Schizophrenia is a mental illness that has a large variety of symptoms and can seem very different in one person from another. It causes an altered experience of reality and affects people's thoughts, perceptions and behaviour.
Someone with schizophrenia will have symptoms for more than 6 months. They may have unusual ideas or beliefs about themselves or the world around them, which may be frightening.
They may hear sounds or voices, or see things that other people can’t see (hallucinations). They might feel someone else is in control of their body or thoughts.
They might find their thoughts are jumbled and they can’t make sense of what other people are saying.
The signs someone you know might have schizophrenia include:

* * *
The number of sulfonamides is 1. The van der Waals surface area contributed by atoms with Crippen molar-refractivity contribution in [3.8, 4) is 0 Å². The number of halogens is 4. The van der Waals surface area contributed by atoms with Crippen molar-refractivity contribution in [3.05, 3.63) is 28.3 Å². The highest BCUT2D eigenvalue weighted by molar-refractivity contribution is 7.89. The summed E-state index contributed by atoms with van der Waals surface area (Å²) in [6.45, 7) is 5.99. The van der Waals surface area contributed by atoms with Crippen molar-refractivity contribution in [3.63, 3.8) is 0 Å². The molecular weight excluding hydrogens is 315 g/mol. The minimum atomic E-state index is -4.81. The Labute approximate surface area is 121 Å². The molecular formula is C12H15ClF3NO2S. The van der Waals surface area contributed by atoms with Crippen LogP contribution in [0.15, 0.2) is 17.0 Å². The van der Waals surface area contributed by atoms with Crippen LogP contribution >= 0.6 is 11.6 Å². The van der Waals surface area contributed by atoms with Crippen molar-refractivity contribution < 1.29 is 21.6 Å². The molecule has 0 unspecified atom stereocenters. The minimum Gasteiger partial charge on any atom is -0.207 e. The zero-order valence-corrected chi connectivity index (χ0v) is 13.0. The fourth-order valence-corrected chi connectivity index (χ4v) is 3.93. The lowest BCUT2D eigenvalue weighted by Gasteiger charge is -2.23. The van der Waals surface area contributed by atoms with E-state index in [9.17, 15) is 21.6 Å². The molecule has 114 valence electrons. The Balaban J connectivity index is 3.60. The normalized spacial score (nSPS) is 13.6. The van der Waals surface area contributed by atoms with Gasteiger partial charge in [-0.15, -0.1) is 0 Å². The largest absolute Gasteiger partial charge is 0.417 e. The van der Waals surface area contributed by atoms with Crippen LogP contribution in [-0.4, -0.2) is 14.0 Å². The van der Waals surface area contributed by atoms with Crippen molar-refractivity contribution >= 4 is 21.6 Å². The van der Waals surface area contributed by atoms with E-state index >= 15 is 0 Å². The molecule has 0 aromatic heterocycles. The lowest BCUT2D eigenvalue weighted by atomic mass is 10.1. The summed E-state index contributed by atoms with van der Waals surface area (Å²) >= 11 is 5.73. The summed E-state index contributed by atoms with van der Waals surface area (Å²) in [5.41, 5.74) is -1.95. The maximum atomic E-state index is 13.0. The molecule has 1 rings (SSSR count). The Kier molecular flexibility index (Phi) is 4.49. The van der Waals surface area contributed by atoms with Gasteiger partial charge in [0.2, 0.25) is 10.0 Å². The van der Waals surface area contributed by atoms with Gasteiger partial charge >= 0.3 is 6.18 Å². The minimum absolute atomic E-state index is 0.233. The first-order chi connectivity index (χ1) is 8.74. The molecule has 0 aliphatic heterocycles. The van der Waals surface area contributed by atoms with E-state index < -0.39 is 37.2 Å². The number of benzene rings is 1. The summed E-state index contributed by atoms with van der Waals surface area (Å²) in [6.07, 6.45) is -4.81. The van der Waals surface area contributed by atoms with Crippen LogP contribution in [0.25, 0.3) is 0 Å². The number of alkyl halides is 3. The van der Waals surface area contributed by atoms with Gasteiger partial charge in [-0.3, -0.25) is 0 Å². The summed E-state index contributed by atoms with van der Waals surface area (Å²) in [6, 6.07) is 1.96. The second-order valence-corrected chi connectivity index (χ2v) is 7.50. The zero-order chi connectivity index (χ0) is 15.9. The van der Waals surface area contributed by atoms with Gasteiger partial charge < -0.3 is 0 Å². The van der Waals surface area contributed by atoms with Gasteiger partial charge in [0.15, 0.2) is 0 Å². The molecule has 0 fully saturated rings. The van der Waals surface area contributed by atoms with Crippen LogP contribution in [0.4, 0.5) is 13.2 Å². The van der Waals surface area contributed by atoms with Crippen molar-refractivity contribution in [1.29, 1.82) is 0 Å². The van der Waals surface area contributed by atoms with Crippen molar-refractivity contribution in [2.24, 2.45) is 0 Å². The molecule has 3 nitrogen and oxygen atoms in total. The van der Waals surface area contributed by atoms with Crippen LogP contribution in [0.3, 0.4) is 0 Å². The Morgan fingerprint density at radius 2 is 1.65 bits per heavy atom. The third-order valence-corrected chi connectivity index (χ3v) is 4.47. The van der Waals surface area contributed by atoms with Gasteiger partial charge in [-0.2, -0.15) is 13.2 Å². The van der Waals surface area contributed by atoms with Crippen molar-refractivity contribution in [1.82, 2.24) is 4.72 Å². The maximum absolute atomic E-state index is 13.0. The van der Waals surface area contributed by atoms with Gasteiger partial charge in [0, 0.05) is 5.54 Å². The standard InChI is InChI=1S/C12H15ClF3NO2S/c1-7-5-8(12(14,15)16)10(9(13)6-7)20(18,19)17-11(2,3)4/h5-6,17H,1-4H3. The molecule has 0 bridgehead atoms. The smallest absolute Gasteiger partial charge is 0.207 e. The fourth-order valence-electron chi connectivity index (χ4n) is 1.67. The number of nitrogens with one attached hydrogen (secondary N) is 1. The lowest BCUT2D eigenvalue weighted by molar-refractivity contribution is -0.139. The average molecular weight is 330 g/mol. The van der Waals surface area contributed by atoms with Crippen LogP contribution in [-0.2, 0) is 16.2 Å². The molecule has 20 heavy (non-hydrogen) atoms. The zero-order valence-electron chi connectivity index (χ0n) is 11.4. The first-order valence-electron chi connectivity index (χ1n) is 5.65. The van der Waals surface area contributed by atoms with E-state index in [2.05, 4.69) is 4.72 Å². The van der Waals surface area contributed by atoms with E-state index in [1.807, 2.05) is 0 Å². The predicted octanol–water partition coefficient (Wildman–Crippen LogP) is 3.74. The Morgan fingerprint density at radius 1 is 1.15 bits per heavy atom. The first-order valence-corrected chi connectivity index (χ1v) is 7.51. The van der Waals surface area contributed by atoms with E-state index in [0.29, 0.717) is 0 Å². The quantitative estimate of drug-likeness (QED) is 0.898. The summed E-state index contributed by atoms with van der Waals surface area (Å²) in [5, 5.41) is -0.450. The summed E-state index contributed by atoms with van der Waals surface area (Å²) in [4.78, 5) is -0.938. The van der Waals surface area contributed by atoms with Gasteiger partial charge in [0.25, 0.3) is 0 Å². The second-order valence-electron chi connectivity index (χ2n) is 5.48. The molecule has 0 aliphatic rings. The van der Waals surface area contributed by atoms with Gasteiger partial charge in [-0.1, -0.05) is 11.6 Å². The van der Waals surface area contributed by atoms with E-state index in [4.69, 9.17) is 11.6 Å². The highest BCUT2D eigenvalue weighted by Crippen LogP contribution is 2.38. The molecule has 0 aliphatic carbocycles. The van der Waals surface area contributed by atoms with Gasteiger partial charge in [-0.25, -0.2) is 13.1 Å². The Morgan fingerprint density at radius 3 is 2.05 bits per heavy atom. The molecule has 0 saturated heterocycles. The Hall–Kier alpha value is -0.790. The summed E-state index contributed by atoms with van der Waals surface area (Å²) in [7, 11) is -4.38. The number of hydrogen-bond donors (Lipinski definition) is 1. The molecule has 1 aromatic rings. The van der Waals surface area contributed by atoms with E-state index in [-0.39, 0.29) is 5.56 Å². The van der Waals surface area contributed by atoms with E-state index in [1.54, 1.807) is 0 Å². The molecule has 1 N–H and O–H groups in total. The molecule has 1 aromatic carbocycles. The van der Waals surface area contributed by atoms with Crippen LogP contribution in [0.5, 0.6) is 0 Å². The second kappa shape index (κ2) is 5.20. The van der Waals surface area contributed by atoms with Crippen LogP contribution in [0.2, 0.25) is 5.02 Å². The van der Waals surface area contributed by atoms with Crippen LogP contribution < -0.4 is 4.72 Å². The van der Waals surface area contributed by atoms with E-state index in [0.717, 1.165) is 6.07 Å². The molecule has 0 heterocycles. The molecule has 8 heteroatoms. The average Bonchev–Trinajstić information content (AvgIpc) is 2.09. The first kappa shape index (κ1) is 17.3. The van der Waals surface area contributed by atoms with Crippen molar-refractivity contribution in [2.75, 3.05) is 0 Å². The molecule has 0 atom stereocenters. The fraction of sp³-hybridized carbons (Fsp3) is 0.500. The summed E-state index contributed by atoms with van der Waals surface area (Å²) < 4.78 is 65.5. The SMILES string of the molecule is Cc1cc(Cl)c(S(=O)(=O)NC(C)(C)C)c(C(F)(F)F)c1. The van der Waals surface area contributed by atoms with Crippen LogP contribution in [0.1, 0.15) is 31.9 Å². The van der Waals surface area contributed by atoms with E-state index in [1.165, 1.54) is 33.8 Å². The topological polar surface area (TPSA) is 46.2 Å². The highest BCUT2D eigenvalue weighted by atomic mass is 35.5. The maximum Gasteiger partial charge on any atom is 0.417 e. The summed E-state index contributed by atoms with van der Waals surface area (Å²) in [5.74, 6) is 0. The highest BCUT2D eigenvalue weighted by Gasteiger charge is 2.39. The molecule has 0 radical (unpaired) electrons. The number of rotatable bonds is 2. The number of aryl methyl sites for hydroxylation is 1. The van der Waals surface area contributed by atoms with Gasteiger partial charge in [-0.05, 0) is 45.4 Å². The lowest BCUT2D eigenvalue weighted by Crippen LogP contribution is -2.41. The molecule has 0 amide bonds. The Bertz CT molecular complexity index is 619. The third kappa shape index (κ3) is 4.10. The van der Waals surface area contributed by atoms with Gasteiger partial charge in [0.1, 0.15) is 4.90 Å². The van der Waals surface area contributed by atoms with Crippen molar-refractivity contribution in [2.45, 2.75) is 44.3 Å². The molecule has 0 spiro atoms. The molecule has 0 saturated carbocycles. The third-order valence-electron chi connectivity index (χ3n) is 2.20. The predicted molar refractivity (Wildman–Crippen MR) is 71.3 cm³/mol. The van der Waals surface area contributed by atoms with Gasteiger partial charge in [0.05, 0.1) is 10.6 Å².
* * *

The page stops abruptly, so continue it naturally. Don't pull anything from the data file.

- they behave in bizarre or unpredictable ways
- they jump from subject to subject – their words don’t make sense
- they are very paranoid and distrustful
- they do strange things to ‘ward off’ their thoughts
- they have trouble concentrating
- they may be violent (although this is very rare)
- they may be unpredictable, either not responding or moving in a very strange way
- they can’t function normally – they may neglect their personal hygiene, withdraw and lose interest in everyday activities
- they may seem to lack emotion, not making eye contact, not changing their facial expression and speaking in a monotone
See a doctor if you or someone you know seems to be experiencing any of these symptoms.
Try our service finder to locate a general practice in your region.
A person with schizophrenia may have thoughts of self-harm or suicide. If you think a person is in immediate danger from suicide, call triple zero (000) immediately or go to the nearest hospital emergency department.
Last reviewed: December 2018